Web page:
Slark was the first of a series of systemic abuse cases. Ontario unsuccessfully challenged certification and the court denied leave to appeal it. The court awarded roughly $100,000 in fees against the province.

Ministry of the Attorney General spokesperson Marya Winter declined to comment on Baert’s complaints about the Crown’s actions, saying in an e-mail to Law Times that “as this matter remains before the court, it would be inappropriate to comment.”

Kelly and MacLarkey couldn’t be reached to explain their version of events.

According to the province’s factum filed in Seed, the plaintiff had brought forward no facts to show the Crown had acted in its own interests and against those of the school’s students at the time of the alleged abuse.

But this isn’t the first time the Crown has been accused of wasting taxpayer money.

In a case before the Superior Court of Justice last week in Toronto, lawyers for Trillium Power Wind Corp. also accused the province of delaying production of its statement of defence and only advancing procedural arguments and thereby wasting both time and public money. The matter arose after counsel for the government in the matter sought to dismiss a legal action filed by the company after the province cancelled all offshore wind projects in February 2011.

Horkins certified Seed as a class action in April 2012. The case involves allegations by Robert Seed, a former student who attended the W. Ross MacDonald School for the visually impaired from 1954 to 1965.

Seed alleged the Ontario government failed to operate the school or supervise its staff in a way that ensured the safety and well-being of its students. Seed and other members involved in the class action allege physical, mental, and sexual abused by staff and others while attending the school.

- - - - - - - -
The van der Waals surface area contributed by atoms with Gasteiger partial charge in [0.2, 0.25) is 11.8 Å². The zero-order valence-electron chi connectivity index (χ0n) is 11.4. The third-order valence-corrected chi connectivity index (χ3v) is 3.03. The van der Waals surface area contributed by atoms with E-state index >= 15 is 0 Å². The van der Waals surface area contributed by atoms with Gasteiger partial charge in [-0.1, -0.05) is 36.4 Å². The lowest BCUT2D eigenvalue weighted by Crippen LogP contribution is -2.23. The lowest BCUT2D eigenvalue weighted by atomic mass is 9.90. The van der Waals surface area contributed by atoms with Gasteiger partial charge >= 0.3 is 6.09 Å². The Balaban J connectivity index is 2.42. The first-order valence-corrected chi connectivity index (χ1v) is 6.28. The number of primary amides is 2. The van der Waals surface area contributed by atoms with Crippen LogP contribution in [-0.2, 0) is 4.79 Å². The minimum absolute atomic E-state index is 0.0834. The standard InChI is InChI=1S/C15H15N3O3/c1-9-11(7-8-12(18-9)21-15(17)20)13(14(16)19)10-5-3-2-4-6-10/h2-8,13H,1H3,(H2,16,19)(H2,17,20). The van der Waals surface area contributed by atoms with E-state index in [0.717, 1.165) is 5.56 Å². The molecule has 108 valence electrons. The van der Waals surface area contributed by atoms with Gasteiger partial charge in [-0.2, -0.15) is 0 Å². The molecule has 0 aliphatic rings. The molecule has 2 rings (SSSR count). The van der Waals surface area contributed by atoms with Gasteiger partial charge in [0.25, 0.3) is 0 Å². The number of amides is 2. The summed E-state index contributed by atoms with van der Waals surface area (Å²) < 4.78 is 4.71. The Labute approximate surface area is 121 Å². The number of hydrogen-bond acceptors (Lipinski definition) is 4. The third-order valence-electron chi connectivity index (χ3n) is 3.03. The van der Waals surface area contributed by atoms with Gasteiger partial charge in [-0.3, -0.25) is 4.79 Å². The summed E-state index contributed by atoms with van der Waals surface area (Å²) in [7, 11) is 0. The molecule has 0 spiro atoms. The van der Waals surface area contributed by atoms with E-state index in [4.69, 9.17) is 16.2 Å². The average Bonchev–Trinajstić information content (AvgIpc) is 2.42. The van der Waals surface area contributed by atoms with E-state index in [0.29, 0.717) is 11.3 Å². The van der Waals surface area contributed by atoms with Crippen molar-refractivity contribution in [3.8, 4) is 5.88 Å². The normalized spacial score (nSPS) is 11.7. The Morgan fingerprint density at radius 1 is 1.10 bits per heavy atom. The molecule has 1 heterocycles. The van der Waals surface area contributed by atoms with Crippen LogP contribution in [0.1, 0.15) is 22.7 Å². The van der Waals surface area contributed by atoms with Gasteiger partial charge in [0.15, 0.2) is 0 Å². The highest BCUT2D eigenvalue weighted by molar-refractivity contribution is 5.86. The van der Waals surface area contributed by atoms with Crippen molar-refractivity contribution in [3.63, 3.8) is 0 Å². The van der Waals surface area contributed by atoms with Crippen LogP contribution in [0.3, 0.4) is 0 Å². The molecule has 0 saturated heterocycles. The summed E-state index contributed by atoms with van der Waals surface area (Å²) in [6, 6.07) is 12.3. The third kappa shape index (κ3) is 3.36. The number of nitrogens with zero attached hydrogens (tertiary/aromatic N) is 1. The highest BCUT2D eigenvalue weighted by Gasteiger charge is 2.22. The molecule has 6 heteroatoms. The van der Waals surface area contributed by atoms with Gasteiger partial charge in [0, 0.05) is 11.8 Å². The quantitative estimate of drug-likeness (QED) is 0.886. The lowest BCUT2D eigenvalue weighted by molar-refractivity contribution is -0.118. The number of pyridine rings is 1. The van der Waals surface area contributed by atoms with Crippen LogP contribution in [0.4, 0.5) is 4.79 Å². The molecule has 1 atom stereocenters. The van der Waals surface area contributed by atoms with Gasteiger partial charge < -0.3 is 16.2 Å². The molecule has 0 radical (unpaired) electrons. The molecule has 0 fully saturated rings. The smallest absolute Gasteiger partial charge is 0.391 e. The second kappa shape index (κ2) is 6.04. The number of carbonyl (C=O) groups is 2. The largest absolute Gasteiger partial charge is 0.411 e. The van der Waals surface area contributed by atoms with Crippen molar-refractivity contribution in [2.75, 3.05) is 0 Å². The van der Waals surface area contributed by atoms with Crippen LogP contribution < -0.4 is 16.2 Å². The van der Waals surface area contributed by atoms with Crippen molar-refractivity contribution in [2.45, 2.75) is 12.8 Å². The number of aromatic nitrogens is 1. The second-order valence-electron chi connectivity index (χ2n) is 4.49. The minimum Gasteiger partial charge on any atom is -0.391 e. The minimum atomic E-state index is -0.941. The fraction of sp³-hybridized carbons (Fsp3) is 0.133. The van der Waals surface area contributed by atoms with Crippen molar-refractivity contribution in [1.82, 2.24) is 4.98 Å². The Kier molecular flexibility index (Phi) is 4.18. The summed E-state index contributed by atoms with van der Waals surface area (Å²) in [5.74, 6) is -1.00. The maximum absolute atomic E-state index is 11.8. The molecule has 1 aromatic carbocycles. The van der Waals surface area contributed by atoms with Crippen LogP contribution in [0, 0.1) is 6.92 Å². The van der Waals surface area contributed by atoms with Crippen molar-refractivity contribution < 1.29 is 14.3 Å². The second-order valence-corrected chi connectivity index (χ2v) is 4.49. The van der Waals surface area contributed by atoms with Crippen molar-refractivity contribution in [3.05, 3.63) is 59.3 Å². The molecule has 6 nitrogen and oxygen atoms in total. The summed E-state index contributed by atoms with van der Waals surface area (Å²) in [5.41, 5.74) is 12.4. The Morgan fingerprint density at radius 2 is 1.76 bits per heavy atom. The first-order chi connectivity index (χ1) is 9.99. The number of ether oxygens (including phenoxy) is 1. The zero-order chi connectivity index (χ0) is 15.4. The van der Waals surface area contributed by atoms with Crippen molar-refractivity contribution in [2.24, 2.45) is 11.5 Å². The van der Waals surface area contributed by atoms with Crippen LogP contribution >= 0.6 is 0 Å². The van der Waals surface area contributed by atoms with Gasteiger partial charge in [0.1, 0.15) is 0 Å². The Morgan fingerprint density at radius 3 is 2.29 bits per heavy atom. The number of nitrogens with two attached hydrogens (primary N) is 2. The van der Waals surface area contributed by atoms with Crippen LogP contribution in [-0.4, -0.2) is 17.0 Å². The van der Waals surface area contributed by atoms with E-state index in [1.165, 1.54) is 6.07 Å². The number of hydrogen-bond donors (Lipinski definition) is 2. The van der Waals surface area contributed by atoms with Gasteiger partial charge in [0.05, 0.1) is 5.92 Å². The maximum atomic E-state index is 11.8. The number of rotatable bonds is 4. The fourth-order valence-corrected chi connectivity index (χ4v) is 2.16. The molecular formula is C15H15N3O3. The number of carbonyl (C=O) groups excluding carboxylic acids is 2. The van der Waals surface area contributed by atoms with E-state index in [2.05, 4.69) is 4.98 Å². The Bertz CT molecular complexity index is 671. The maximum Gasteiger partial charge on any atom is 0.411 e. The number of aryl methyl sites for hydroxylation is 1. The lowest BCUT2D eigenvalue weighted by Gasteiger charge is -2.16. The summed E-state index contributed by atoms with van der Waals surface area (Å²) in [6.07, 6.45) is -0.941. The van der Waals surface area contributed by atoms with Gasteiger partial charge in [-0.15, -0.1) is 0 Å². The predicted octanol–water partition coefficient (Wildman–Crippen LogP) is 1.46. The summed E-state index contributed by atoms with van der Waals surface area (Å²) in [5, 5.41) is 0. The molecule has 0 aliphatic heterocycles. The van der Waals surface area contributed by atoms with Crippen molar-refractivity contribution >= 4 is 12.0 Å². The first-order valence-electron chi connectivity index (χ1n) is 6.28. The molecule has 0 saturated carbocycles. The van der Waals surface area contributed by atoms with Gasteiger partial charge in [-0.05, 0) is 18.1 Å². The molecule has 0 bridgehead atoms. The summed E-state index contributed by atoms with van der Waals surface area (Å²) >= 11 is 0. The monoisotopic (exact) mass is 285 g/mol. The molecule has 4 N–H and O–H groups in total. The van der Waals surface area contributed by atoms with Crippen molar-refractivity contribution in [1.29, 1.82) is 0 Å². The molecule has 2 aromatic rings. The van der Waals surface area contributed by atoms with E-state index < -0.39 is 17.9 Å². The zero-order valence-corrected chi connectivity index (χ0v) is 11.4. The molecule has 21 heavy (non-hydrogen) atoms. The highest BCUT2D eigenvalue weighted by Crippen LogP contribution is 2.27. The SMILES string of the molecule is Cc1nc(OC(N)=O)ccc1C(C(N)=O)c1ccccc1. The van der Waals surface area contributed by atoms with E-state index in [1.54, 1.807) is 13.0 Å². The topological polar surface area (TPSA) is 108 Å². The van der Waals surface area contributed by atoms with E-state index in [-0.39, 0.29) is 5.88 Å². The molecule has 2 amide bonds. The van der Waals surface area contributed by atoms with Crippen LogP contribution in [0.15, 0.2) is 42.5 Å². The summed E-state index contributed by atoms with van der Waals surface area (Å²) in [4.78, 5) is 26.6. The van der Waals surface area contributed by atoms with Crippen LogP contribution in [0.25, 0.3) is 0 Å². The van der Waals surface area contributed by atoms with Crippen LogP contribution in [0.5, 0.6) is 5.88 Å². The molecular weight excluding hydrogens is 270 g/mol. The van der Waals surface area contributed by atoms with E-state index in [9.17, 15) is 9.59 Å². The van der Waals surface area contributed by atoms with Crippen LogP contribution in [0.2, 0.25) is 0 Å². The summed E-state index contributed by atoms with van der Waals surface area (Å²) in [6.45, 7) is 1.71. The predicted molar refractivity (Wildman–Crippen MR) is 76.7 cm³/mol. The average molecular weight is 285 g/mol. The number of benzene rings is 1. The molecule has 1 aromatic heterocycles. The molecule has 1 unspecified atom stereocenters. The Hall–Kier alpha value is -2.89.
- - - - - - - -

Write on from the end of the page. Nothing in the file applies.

According to the allegations in Seed, students had objects thrown at them, were force-fed if they didn’t finish their meals, were called names, were sexually abused by staff and other students, and beaten. Their visual disabilities were also used against them.

“Several of the house parents whipped the students in the shower rooms with towels. They would snap the towels against the students so hard that it would leave welts,” wrote Horkins in a description of the evidence put forth.

“These same house parents used to sneak up on the students and hit their legs so hard that it caused the students to collapse on the floor in pain. Students eventually started doing this to each other and it became a game to see who would collapse. The house parents promoted this kind of behaviour. On one occasion, a number of students took turns hitting another student in the leg and this student ended up in the hospital.”

None of the allegations have been proven in court.

The class is seeking $200 million in damages for alleged events from 1951 to the present.